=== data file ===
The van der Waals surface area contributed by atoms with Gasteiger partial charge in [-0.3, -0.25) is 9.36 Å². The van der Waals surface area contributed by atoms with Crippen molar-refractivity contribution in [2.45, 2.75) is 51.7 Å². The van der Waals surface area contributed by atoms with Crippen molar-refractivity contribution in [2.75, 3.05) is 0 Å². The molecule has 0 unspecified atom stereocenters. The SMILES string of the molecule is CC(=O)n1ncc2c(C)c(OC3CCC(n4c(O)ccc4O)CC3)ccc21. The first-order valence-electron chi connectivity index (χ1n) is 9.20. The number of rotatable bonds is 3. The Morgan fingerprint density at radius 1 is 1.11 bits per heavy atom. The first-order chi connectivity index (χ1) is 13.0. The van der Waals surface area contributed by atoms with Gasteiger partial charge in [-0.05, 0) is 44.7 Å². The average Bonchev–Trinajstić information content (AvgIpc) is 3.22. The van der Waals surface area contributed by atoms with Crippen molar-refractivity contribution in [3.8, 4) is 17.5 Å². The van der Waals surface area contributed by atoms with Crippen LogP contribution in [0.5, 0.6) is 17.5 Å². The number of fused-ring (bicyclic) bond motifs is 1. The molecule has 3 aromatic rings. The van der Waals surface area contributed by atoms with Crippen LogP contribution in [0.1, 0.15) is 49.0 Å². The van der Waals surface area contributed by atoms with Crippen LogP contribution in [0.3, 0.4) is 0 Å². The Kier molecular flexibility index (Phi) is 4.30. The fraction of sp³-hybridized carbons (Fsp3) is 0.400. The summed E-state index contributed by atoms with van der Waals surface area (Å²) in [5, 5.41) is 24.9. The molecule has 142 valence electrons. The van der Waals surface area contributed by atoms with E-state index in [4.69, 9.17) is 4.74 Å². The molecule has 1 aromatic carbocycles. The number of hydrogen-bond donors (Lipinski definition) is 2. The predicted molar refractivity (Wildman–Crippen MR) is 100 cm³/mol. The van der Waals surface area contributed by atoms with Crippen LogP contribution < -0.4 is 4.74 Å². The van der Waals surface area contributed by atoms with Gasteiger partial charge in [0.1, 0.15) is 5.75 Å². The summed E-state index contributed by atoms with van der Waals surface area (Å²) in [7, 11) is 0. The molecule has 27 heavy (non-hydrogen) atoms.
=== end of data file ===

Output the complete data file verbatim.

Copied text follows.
The van der Waals surface area contributed by atoms with Gasteiger partial charge in [-0.3, -0.25) is 9.36 Å². The van der Waals surface area contributed by atoms with Crippen molar-refractivity contribution in [2.45, 2.75) is 51.7 Å². The van der Waals surface area contributed by atoms with Crippen molar-refractivity contribution in [2.75, 3.05) is 0 Å². The molecule has 0 unspecified atom stereocenters. The SMILES string of the molecule is CC(=O)n1ncc2c(C)c(OC3CCC(n4c(O)ccc4O)CC3)ccc21. The first-order valence-electron chi connectivity index (χ1n) is 9.20. The number of rotatable bonds is 3. The Morgan fingerprint density at radius 1 is 1.11 bits per heavy atom. The first-order chi connectivity index (χ1) is 13.0. The van der Waals surface area contributed by atoms with Gasteiger partial charge in [-0.05, 0) is 44.7 Å². The average Bonchev–Trinajstić information content (AvgIpc) is 3.22. The van der Waals surface area contributed by atoms with Crippen molar-refractivity contribution in [3.8, 4) is 17.5 Å². The van der Waals surface area contributed by atoms with Crippen LogP contribution in [0.5, 0.6) is 17.5 Å². The number of fused-ring (bicyclic) bond motifs is 1. The molecule has 3 aromatic rings. The van der Waals surface area contributed by atoms with Crippen LogP contribution in [0.1, 0.15) is 49.0 Å². The van der Waals surface area contributed by atoms with Crippen LogP contribution in [0.3, 0.4) is 0 Å². The Kier molecular flexibility index (Phi) is 4.30. The fraction of sp³-hybridized carbons (Fsp3) is 0.400. The summed E-state index contributed by atoms with van der Waals surface area (Å²) in [5, 5.41) is 24.9. The molecule has 142 valence electrons. The van der Waals surface area contributed by atoms with E-state index in [4.69, 9.17) is 4.74 Å². The molecule has 1 aromatic carbocycles. The number of hydrogen-bond donors (Lipinski definition) is 2. The predicted molar refractivity (Wildman–Crippen MR) is 100 cm³/mol. The van der Waals surface area contributed by atoms with Crippen LogP contribution < -0.4 is 4.74 Å². The van der Waals surface area contributed by atoms with Gasteiger partial charge in [0.1, 0.15) is 5.75 Å². The summed E-state index contributed by atoms with van der Waals surface area (Å²) in [7, 11) is 0. The molecule has 27 heavy (non-hydrogen) atoms.